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My Best Christmases So Far Were the Ones With Strangers

They are still the most meaningful to me

By Rebecca MortonPublished 6 months ago 7 min read
My Best Christmases So Far Were the Ones With Strangers
Photo by Andrew Seaman on Unsplash

Christmas 1991 was going to be depressing.

I was living at graduate school, and my father was out of town for his job. Only my mother was in our family home for Christmas, and because of bad winter weather and train schedules, I planned to wait until Christmas morning to travel to see her.

Christmas Eve was a dull and lonely day, on a freezing, snowy, nearly deserted university campus. There were a couple of students in my graduate house, one of whom was a friend and the other I did not know very well.

The student I didn’t know well invited me and the other student to go to her church with her for Christmas Eve service that night. The church was right in the town where our campus was, and she would be playing a piano solo as part of the service.

My friend declined, but I accepted, though I was not a churchgoer, and wasn’t even a believer in any kind of religion at the time. This young woman seemed as lonely as I was that Christmas Eve.

I wanted to show some support, and I also wanted to do something on Christmas Eve besides staying in my graduate dorm room crying in front of It’s a Wonderful Life on TV.

The service began around seven or eight at night. Though my new friend was Korean American, I was still surprised to see that the church was a Korean congregation. As I took my seat in the sanctuary, I realized I was the only person there who was not Korean.

My new friend played her piano solo well, and I recognized some of the Christmas carols, though the words were Korean. Then the pastor delivered the sermon, also in Korean. After this, he paused. Then, he looked right at me and spoke in English for the first time.

“I understand there is a visitor here this evening,” he began. “And this visitor does not speak Korean. So, I will translate my sermon into English.”

He then proceeded to deliver HIS ENTIRE SERMON AGAIN IN ENGLISH!

I sat staring at him in disbelief. He was giving his Christmas Eve sermon just to me, and everyone else there patiently listened to what they had already heard in another language they also knew.

After the service, everyone there, from the little children to the elderly, went down to the church basement for hours of party food, games, and carol singing, all of which they invited me to share. These were all people I’d never met before, and yet I felt a warmth and acceptance I hadn’t felt with most of my friends or family.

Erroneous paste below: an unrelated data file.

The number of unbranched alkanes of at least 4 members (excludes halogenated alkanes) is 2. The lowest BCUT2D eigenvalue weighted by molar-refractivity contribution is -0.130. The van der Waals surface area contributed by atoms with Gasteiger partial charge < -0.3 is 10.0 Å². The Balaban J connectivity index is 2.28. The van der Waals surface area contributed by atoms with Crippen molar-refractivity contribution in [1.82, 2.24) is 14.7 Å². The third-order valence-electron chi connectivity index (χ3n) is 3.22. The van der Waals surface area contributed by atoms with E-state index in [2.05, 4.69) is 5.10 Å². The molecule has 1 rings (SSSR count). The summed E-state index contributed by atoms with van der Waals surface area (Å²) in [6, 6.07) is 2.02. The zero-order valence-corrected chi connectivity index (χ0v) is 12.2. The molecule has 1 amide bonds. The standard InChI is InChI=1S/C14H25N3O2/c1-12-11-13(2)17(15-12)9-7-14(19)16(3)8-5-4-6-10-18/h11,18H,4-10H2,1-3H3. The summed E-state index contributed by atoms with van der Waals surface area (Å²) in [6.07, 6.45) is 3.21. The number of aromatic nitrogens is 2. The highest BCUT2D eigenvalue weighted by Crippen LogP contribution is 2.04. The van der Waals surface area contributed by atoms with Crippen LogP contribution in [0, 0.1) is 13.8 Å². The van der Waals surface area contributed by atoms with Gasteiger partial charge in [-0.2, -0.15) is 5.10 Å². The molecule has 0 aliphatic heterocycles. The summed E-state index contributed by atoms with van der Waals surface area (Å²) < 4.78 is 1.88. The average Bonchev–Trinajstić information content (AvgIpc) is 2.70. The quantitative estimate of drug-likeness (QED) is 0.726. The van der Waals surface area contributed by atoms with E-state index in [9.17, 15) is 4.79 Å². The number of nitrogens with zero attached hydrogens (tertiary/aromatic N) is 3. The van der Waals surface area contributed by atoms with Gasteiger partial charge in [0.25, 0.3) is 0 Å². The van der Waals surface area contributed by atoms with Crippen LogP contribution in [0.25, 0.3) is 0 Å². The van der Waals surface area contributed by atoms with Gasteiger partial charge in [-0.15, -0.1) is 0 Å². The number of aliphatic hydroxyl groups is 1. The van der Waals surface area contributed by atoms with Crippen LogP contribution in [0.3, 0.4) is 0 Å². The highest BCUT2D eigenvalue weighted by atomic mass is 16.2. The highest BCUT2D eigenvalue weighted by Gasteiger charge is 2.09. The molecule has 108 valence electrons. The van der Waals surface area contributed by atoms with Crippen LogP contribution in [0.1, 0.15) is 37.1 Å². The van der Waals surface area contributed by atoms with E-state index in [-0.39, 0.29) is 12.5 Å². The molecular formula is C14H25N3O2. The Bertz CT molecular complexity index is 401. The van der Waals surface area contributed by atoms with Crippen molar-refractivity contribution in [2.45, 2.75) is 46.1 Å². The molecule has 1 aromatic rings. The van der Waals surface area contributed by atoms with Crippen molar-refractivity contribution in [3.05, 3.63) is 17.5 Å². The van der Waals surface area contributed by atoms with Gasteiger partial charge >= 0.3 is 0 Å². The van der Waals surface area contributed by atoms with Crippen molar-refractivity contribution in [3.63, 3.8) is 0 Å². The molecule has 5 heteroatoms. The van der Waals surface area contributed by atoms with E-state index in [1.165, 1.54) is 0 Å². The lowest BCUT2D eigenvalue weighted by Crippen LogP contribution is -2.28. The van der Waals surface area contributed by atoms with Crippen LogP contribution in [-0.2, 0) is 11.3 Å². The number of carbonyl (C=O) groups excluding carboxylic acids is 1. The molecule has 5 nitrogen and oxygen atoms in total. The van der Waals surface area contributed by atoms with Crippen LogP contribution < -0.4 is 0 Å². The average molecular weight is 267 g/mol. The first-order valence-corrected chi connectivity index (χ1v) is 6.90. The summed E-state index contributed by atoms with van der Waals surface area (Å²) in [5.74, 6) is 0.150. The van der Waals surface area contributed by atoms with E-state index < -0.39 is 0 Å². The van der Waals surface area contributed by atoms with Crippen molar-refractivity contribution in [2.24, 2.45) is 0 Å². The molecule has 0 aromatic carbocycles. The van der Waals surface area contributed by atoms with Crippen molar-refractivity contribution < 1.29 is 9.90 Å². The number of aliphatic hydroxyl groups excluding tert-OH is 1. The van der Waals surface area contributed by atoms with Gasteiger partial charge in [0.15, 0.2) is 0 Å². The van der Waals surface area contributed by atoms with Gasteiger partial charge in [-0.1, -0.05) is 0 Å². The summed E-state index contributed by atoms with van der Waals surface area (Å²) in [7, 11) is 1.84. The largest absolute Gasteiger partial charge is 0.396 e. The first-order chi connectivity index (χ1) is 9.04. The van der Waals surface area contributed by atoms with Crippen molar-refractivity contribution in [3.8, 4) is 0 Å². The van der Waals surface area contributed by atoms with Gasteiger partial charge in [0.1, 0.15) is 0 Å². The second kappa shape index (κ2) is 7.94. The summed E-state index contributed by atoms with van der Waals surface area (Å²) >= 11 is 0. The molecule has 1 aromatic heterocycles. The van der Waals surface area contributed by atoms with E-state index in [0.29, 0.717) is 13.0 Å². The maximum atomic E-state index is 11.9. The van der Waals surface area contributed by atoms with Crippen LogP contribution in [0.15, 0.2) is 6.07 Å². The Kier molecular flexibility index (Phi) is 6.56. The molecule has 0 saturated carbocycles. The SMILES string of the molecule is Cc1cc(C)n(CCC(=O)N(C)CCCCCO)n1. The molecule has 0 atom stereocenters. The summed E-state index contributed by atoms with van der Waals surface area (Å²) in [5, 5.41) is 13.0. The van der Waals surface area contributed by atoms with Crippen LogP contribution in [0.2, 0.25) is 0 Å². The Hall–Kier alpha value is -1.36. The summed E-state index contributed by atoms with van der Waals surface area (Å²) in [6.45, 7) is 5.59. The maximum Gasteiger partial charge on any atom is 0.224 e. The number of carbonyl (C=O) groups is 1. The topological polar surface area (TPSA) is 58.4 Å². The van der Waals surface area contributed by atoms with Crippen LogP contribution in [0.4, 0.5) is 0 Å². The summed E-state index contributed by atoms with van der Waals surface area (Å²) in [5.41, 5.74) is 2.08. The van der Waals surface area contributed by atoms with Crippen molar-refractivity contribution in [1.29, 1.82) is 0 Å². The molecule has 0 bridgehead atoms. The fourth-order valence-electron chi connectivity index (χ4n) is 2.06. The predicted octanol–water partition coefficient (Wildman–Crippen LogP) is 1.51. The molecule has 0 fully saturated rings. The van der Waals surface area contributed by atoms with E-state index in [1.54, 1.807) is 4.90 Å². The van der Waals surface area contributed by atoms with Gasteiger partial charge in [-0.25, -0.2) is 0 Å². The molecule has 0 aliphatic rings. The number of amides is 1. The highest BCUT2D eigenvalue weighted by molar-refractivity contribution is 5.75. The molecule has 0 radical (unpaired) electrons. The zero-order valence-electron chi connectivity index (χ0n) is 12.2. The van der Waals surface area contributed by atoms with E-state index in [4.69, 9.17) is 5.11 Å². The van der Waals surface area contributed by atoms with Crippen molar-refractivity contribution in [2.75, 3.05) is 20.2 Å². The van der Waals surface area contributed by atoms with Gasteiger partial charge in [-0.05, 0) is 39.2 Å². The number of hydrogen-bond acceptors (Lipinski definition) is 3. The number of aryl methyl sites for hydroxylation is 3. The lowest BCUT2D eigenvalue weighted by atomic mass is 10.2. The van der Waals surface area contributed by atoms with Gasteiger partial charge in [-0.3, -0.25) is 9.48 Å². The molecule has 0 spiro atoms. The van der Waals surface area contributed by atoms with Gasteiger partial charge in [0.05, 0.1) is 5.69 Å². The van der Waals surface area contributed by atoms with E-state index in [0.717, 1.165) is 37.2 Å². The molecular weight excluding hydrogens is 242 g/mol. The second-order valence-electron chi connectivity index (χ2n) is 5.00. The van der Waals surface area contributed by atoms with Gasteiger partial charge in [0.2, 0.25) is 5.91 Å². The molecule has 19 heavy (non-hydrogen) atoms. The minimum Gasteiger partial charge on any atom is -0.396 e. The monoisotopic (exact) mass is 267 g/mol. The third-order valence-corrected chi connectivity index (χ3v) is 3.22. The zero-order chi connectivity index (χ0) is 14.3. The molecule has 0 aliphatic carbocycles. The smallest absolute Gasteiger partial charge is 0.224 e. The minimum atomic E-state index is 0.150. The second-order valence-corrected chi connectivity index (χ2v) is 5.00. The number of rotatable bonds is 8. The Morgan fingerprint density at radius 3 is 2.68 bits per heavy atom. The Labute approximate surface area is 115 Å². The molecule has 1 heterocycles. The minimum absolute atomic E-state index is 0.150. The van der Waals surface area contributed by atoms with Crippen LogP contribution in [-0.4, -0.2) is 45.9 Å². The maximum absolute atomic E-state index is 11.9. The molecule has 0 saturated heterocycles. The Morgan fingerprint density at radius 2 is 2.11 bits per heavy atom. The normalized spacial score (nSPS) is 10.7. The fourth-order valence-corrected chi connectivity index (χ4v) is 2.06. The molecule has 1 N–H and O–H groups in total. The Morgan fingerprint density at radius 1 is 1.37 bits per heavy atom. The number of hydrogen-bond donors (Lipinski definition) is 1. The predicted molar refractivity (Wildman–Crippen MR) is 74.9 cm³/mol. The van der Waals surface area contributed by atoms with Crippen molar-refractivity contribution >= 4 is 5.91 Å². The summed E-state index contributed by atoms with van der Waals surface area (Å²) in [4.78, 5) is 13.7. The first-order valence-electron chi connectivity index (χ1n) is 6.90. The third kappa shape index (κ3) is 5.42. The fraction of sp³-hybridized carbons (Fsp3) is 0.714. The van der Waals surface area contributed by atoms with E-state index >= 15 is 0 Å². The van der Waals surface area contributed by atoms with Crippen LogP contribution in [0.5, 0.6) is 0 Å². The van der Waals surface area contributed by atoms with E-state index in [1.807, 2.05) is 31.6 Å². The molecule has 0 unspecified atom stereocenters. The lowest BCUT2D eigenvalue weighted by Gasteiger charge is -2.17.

I don’t remember much about the next day, Christmas Day, at my parents’ house with my mother, except that my dad phoned that evening, and I told him all about my Christmas Eve at the church the night before.

I felt like I had celebrated Christmas, with all the meaning and fellowship it was supposed to have, for the very first time.

Two years later, not even my mother was at my parents' house for Christmas. No one except my parents’ dog was there.

I was living in Philadelphia by this time, when my dad phoned to tell me that he and my mother were going away on a vacation trip THROUGH CHRISTMAS DAY, and would I go over to their house and feed the dog?

He said he was taking my mother on a trip because "You know how she hates Christmas, and now with your sister having other plans, here's our chance to avoid it."

My mother was the original Grinch, but she went through the Christmas motions when my sister and I were children. I guessed that was over.

I was alone in my Center City, Philadelphia apartment until Christmas Eve. The preschool where I worked was closed for the next week. I went to my church in Center City for Christmas Eve service and planned to wake up early Christmas morning to go back to church to help with a breakfast for some of the city's homeless people.

I thought serving breakfast to those less fortunate than I would give me some perspective on reality. What was the big deal about spending Christmas with no family or friends? I was blessed to have a home to go to at all, even though my parents were away on a vacation trip and I was going there to take care of their dog.

But when I got to the breakfast, what should have been a heartwarming sight — the large crowd of church volunteers helping the not quite as large crowd of homeless people — was frustrating to me. I knew it was wonderful to have so many people giving of their time and service on that Christmas morning, but there was literally no place for me to help.